So Singapore, a country the same size as the island of Anglesey, decided to go it alone. Despite the odds, and within a generation, the country had ditched its Third World tag to become the financial powerhouse of south-east Asia’s economic revolution.
In the decades since the 1960s Singapore has developed a free-market economy that is the envy of many developed countries. It has acquired a reputation, not only as an open economy, but one which is almost entirely free from the sort of corruption which bedevils many others in south-east Asia.
Prices are stable, and unemployment, at 2%, is negligible. Inflation hovers around 1%, and per capita GDP is a healthy $83,100. Singapore’s debt-to-GDP ratio, at 103%, may look unfavourable, but this Asian economic dynamo is in good shape. Singapore has no significant external debts; like Japan, it is a debt creditor, and its own debts are almost entirely internal and therefore easily managed.
Since independence in 1965, the economy has developed at rapid speed, due mainly to its leaders’ adoption of an outward-looking strategy. It moved away from labour-intensive industry to a service economy, and attracted an increasing share of external investment to its business and finance sectors.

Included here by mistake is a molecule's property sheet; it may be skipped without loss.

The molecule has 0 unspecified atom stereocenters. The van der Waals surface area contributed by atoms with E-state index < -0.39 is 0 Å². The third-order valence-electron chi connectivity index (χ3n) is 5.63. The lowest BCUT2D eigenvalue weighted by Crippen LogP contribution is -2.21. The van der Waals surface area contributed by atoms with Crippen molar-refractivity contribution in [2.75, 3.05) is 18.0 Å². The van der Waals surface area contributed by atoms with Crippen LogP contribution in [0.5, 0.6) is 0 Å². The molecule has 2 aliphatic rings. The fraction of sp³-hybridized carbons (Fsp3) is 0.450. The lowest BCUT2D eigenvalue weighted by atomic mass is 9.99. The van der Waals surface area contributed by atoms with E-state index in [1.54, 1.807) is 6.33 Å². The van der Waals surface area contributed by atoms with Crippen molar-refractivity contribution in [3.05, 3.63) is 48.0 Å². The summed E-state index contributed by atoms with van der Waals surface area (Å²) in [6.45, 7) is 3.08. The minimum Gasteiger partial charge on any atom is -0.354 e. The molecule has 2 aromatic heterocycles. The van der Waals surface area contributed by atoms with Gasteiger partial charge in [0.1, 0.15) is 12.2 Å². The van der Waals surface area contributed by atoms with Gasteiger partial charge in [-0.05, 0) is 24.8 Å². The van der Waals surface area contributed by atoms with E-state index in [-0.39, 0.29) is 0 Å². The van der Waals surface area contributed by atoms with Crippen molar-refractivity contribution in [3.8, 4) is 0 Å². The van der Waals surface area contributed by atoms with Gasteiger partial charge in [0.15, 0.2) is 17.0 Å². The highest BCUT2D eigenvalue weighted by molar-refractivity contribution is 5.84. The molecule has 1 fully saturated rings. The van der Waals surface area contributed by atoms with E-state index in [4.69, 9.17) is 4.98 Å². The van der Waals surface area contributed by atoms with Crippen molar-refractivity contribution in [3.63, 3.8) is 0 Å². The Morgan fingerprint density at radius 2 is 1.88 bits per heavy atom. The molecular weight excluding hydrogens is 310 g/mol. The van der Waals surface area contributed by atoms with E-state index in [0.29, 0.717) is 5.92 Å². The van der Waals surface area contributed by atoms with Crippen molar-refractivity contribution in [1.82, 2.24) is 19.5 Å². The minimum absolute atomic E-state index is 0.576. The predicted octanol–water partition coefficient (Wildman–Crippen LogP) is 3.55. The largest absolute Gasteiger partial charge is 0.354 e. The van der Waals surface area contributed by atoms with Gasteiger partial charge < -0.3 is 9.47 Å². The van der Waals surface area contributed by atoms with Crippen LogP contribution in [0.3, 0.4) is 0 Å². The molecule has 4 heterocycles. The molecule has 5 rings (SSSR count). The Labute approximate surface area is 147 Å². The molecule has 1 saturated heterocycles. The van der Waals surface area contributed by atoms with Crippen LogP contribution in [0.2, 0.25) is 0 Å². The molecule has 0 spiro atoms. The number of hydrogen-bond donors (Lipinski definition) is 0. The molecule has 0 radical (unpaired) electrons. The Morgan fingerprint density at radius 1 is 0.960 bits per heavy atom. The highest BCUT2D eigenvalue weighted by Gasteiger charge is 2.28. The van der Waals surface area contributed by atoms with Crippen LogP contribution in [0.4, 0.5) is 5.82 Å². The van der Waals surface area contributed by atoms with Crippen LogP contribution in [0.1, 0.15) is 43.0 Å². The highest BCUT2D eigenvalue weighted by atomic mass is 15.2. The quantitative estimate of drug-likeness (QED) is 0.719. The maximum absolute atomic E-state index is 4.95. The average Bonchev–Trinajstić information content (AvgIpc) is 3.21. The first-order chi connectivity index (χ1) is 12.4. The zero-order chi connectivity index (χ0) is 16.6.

The deliberate decision of the Singaporean government to pursue a long-term approach to achieving a balanced economy, created even greater international confidence in its institutions. Singapore’s foreign reserves means the country has one of the strongest sovereign credit ratings in the world.
At the same time, Singapore’s education system, which regularly puts the country at the top of world educational achievement rankings, ensures that the economy can rely on a skilled workforce of the highest quality.
Singapore is also a major global transport hub. International flights from east and west touch down on the island state, making tourism a lucrative industry. In its dash to prosperity in the 1970s and 80s, Singapore bulldozed much of its colonial heritage to make way for swanky skyscrapers. Just in time, it took a step back. Today several areas of the city have been gentrified, preserving some of that imperial architecture in the form of palm-fringed bungalows and colonnaded shop-fronts with their mix of Indian, Malay, Chinese and British styles – the vision of Singapore’s original designer, Sir Stamford Raffles in the 1820s.